Dirty Words: Cyclist killed by a car, avoidable or inevitable?
By Sal Ruibal
I heard the terrible news about the death of South African mountain bike racer and former Olympian, Burry Stander, while I was sorting through the carbon fiber and muddy rubber jungle that my bike room has become this winter.
Early reports said Stander, 25, was on a training ride with his wife Jan. 3 when hit and killed by a taxi, which fled the scene. I don’t know the particulars but I really don’t need to know them. Another rider is down and there doesn’t seem to be anything we can do about it.
I’m lucky to live near great forest trails, but I know that the most dangerous five minutes of my ride is the quarter-mile on Carrleigh Parkway to the access trail. My wife worries enough about that suburban neighborhood road that she always takes the sidewalk while I assert my macho right to use the road, looking over my left shoulder to scan for distracted soccer moms in SUVs or neophyte drivers from the nearby high school multitasking their brains on the curving, rolling parkway.
When I’m on the woods trail, the danger is always in front of me, where I can see it and react: a slippery log, a fallen branch, a loose rock or an unexpected deer. I know what its is like to be hit by a car. In 1971, two weeks before my high school graduation, I was struck by a pick-up truck while walking home on the dirt shoulder of a county road a minute after getting out of a friend’s car.
That’s all I know about it because the truck driver didn’t stop. Luckily, my friends saw me knocked through the air and took me to the emergency room. I woke up the next day in a hospital room, looking up at my mother’s face. I asked her why I was there. I had no memory of what had happened, but I had a big scrape on my forehead and a large hematoma on the back of my right thigh. I made it to graduation but I had to sit on a pillow during the ceremonies.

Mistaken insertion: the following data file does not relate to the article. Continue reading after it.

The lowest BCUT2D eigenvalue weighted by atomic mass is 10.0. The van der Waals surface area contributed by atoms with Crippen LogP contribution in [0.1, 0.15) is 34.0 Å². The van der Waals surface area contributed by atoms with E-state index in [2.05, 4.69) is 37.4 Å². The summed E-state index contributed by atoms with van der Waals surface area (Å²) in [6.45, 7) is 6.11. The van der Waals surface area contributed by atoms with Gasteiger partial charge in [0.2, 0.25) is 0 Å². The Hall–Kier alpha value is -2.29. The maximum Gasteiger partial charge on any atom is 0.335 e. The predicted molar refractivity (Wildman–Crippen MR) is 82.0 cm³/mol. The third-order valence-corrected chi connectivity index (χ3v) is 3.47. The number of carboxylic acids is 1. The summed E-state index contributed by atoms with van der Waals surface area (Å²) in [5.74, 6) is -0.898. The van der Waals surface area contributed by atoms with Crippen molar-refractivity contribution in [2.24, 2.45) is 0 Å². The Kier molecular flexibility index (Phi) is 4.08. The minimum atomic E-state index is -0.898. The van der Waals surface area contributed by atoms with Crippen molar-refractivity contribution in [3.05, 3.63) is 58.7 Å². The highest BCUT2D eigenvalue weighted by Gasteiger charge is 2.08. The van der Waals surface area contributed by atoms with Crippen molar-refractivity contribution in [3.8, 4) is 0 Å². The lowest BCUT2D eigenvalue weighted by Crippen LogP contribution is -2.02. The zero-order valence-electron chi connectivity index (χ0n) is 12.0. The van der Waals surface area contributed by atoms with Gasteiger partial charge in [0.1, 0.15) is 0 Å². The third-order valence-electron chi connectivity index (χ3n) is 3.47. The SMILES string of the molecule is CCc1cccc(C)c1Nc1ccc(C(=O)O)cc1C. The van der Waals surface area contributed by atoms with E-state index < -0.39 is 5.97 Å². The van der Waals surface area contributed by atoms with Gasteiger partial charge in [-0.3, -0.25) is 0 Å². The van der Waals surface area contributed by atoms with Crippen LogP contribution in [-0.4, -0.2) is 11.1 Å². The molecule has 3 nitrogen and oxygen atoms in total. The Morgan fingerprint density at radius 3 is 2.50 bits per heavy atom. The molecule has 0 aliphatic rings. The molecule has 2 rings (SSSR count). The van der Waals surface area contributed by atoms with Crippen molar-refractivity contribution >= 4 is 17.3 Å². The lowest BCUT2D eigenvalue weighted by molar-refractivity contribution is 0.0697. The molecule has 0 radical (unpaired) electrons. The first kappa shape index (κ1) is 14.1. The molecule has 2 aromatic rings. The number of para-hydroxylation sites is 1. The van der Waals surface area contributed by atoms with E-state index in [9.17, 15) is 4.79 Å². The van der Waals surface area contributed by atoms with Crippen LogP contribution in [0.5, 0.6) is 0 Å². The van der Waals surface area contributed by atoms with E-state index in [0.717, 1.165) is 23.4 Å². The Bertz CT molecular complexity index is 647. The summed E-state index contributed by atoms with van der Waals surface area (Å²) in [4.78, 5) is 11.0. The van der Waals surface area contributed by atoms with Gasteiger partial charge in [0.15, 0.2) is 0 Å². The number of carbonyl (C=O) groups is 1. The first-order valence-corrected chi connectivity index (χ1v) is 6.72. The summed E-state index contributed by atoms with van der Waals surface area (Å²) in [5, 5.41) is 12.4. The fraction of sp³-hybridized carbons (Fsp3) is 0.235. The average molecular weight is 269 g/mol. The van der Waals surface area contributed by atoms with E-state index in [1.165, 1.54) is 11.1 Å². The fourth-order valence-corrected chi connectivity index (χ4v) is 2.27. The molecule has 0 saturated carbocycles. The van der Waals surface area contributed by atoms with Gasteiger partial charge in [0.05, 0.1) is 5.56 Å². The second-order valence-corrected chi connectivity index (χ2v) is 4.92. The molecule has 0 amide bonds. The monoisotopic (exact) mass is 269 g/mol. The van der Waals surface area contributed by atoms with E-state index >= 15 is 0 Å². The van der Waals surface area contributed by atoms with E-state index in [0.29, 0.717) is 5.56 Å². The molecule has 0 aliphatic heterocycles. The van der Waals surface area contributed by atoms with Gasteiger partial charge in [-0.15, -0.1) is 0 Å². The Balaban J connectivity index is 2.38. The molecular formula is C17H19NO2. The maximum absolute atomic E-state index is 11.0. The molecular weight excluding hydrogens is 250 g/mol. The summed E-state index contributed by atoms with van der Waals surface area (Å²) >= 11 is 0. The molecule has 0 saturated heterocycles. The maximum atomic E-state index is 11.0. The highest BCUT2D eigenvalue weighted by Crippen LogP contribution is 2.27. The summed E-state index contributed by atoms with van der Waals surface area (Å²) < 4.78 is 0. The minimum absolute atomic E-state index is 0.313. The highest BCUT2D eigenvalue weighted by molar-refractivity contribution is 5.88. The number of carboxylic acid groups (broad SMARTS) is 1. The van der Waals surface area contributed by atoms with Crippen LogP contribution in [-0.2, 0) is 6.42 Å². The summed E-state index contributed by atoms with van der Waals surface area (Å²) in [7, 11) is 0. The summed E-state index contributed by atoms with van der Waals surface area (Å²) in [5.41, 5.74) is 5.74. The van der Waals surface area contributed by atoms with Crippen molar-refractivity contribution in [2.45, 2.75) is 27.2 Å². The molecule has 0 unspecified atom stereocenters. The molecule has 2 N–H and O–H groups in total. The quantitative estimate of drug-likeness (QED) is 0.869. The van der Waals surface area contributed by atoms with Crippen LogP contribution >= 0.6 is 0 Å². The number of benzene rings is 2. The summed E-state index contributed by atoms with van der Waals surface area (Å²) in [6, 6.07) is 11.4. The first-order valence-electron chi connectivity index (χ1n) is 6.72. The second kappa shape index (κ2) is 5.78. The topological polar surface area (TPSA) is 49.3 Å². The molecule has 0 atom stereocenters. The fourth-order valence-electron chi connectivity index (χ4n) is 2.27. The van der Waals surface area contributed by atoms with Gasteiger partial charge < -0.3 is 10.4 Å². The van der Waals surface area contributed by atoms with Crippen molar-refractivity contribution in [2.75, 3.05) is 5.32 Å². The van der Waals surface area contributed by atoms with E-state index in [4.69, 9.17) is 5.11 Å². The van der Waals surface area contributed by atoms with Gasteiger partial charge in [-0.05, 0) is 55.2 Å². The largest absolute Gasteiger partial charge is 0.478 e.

I’ve had some hard knocks, including a concussion playing “combat football” in the Army and a handful of endos in my first year of mountain biking, but I’ve been lucky to escape collisions with cars. I’ve put in a lot of road bike miles in France, Italy and Belgium as well as the U.S., but as I get older, I’m beginning to prefer bike paths and rocks and roots instead of sharing the fast lane with land missiles.
Yes, I have a right to those roads and I’ll defend cyclists’ right to use them, but my personal choice is to avoid cars whenever possible. That’s why I live so close to the woods.
It is a shame that cyclists around the world, even pros like Burry Sander — who competed in the past two Olympic games and was a former under-19 and under-23 world champion– are so vulnerable to death while enjoying the most practical and healthy form of transportation on the planet.
I’m preaching to the BIKE choir here and I’m sure most of you are well aware of the dangers out there. I find it hard to encourage local kids to ride to school because I fear for their lives. That is sad.
There are too many Ghost Bikes out there now and a great athlete and human being is dead.
Rest in Peace, Burry.